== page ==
Jeff Worthy is trying to make the most of his second chance after being dismissed from Boise State after the 2012 season.
Jeff Worthy is in line to be the starting nose guard when Arizona opens against UNLV on Aug. 29.
By Anthony Gimino
TUCSON, Ariz. --Jeff Worthy was in his bedroom in Boise when his phone rang. It was Boise State coach Chris Petersen. Come see me. We need to talk.
By the time Worthy, a sophomore-to-be defensive tackle, returned to his room, he was off the team, his world spinning, one door closing on a promising college football career.
"I didn't really say anything to anybody for about a day," Worthy said Sunday at the Arizona Wildcats media day.
"I just sat in my room and reflected on what I was doing. I mean, you're given this opportunity to be a college football player and now you've ruined it. I had to really look at myself and who I was becoming. I think that moment is when I decided I needed to turn things around."
After spending last season at Santa Ana College, Worthy is now a junior nose guard for Arizona, all but certain to start when the Wildcats open the season at home Aug. 29 against UNLV. He could end up being the most important player in Arizona's 2014 recruiting class, given his talent, age and ability to play right away at a position of need after Tevin Hood graduated.
He's been in this position before, of wearing great expectations.
Worthy was one of the top prizes in Boise State's 2011 recruiting class, a four-star recruit out of Whittier Christian High School in La Habra, Calif., who turned down offers from UCLA, Arizona State, Oregon State and Nebraska, among others.
"I was an 18-year-old know-it-all," Worthy said.
Arizona nose guard Jeff Worthy on his life-changing dismissal from Boise State: 'I was an 18-year-old know-it-all. I thought I was the best player out there. And I was just an idiot. Plain and simple.'
"I thought I was the best player out there. And I was just an idiot. Plain and simple. I was an idiot. Just doing the wrong thing."
Worthy redshirted in 2011, was suspended for most of the 2012 season, was reinstated in early February 2013 ... and then almost immediately after that he got thecall. Two days after announcing Worthy was back on the team, Petersen said the defensive tackle had been dismissed.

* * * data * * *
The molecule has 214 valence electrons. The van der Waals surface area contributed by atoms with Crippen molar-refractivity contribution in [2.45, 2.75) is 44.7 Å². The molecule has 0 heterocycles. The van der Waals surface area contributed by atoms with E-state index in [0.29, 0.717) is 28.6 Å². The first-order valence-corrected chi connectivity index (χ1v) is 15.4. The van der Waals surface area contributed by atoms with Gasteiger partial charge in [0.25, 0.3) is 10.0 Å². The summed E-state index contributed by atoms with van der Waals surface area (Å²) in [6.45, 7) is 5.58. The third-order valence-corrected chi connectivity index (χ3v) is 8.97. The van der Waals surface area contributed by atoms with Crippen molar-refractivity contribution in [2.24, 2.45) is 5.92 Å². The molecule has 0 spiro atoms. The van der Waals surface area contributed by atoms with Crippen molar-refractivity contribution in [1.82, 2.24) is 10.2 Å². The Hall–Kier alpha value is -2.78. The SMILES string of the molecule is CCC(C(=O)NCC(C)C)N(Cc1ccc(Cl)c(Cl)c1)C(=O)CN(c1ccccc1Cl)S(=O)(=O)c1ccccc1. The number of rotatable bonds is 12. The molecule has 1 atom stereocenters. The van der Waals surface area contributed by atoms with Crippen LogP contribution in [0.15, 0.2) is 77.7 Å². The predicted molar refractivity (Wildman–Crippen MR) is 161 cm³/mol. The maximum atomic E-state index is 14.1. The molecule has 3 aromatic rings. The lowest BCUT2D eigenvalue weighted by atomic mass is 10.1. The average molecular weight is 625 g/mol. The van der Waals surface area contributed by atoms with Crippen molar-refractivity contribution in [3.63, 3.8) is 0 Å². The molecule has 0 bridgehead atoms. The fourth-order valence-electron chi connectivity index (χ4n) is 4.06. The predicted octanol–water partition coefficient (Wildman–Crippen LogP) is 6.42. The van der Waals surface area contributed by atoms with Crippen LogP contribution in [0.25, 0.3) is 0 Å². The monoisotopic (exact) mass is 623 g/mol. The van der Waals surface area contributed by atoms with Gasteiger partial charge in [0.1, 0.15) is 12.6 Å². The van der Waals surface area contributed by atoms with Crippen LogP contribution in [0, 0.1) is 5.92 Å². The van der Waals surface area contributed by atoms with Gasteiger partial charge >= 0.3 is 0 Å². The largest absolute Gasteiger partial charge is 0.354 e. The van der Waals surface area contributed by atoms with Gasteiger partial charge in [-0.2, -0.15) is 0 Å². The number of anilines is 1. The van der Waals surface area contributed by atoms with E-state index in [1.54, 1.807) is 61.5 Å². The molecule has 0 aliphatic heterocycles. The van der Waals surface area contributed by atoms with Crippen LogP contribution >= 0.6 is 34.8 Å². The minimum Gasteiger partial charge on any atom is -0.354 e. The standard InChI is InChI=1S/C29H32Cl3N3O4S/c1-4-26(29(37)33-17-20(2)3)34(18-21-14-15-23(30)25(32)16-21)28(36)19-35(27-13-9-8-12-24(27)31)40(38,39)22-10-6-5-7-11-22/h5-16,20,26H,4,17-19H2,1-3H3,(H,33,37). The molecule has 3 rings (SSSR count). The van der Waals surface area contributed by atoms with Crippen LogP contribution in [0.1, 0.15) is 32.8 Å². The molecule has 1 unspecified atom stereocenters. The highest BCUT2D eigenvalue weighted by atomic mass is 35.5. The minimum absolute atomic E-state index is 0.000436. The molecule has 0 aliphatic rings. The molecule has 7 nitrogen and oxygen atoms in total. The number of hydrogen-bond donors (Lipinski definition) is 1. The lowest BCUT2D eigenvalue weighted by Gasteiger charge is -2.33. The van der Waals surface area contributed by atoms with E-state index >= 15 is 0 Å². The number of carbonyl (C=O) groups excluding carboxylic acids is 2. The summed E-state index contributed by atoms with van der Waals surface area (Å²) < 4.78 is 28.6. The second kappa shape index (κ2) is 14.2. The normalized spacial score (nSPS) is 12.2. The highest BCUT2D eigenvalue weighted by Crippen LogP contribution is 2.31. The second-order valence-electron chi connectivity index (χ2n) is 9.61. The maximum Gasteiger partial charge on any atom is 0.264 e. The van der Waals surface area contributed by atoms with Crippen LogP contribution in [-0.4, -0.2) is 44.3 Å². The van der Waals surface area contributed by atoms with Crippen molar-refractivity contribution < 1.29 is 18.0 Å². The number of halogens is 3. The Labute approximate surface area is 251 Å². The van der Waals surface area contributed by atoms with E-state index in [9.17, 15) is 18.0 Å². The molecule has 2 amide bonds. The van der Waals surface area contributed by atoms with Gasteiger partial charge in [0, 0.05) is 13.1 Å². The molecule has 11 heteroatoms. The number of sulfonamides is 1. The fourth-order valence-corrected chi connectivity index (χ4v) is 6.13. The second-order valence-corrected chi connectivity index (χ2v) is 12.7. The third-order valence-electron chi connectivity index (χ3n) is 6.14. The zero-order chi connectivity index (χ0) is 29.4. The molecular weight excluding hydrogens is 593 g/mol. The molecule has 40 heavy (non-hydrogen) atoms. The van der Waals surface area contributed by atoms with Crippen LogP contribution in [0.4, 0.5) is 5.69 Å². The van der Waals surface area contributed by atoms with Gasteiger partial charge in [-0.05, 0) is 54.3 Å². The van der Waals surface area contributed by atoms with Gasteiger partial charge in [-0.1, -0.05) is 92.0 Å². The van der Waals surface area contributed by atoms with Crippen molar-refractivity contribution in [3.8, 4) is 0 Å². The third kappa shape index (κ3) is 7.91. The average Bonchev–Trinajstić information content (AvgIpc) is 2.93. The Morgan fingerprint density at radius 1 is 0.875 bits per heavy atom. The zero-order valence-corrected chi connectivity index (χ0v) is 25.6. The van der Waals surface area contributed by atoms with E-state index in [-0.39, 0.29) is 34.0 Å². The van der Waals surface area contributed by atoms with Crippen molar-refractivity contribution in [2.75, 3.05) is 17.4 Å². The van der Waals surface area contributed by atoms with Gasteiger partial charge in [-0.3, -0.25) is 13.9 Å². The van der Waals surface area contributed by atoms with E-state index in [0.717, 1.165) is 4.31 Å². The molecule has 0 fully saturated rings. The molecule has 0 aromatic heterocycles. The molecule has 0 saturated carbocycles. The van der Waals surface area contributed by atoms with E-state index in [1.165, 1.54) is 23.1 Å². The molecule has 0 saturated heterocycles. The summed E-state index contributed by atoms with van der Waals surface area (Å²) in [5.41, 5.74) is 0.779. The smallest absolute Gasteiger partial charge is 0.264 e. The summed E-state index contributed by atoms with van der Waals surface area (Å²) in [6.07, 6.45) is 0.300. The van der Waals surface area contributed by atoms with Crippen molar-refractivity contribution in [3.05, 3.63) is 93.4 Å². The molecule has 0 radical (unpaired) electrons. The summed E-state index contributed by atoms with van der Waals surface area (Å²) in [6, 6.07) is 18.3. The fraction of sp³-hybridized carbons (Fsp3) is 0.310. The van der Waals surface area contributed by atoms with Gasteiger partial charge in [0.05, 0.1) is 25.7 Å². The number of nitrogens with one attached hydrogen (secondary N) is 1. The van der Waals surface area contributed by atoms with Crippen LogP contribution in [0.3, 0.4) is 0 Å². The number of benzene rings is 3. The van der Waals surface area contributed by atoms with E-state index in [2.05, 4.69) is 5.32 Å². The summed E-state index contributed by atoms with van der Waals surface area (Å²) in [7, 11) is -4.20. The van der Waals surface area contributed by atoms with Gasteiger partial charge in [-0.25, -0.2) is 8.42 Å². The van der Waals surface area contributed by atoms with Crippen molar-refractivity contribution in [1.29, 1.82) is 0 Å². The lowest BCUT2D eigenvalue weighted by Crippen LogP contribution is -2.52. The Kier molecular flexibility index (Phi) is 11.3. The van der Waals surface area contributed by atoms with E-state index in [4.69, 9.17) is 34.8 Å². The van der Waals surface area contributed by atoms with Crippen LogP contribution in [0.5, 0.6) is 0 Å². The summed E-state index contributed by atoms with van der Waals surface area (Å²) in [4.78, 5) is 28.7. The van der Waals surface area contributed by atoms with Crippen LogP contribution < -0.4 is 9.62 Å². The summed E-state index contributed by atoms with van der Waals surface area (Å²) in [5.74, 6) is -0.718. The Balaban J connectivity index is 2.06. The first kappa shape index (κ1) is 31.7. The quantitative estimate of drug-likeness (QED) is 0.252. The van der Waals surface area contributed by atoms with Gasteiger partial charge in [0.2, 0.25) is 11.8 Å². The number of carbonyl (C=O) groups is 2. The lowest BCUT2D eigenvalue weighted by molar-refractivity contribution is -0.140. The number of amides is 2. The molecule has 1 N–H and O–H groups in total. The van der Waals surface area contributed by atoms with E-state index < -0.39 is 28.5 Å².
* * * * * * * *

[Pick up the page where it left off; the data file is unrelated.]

"The person I was then is not the person I am today," Worthy said.
"I needed to be a better person and do the right things and stop worrying about the parties and the girls and all that crap. That stuff doesn't matter, in retrospect, compared to this. This is my priority. Football is my priority.
"I love football to death, and I want to do it for as long as I can. That moment in my bedroom at Boise was a defining moment."
Arizona coach Rich Rodriguez, who loves to boost his roster with hungry second-chance players, liked what he saw from Worthy last season at Santa Ana College. Not only Worthy's playing ability, but his "hard edge" -- a temperament always preached around RichRod's program.
"I liked when we talked to him, because you could tell he loved football and he was a little bit ticked," Rodriguez said. "And he's a misfit. He fits right in with us."
For whoever he was at Boise State, Worthy (6-2, 287) now projects the aura of a deadly serious football player. It seems appropriate that he has gone from me-first behavior to nose guard, the most unheralded position on Arizona's 3-3-5 defense, living in a world of constant double teams with a primary goal of keeping blockers off his linebackers.
"You have to be the most selfless guy out there," said Worthy, who hogged the spotlight as a three-technique defensive tackle in high school, with 29 sacks in his final two seasons.
"I know my place. There's really no glory in it, but I do it because I love it. And I like to hit."
Arizona was going to be thin at nose guard anyway, but then sophomore Dwight Melvin suffered a concussion and Sani Fuimaono, who returned to the team this summer from a two-year church mission, suffered a broken foot. Hence, Worthy's importance in holding the line.
Rodriguez said he likes Worthy's strength and how he uses his hands to get off blocks. Worthy looks back at what Hood did last year in the middle of the line and proclaims that he needs to get stronger.
"That man was strong," Worthy said of Hood.
"If I can get up to what he bench presses and squats, I think I can be just as good, because my technique is there. My footwork is there. Leverage is there. My hands are getting there. ... I need to get my strength up. It's not low by any means, it just needs to go up."
Three years after being a hot-shot freshman at Boise State, Worthy is about a week away from playing in his first Division I game, saying the kid he was is far behind in his rear-view mirror.
"I guess I just wanted to make things right, by my family, my friends, my community where I came from. They all look up to me," Worthy said.
"I didn't want to just quit, go out like that. It's funny how God worked in my life and got me to this point. I'm in a better situation than I was at a Mountain West school. Now, I'm a Pac-12 starter. I just can't believe it. It's crazy."
Perhaps also crazy: He will see Petersen again on Nov. 15, when the Wildcats play host to Washington. Petersen is the first-year head coach of the Huskies.
"I will gladly go and shake his hand and tell him the experience I had at Boise changed my life," Worthy said.
"If I hadn't gone to Boise, I probably would still be doing the same things I was doing. I wouldn't have grown up. I'm not a boy anymore. I'm a man."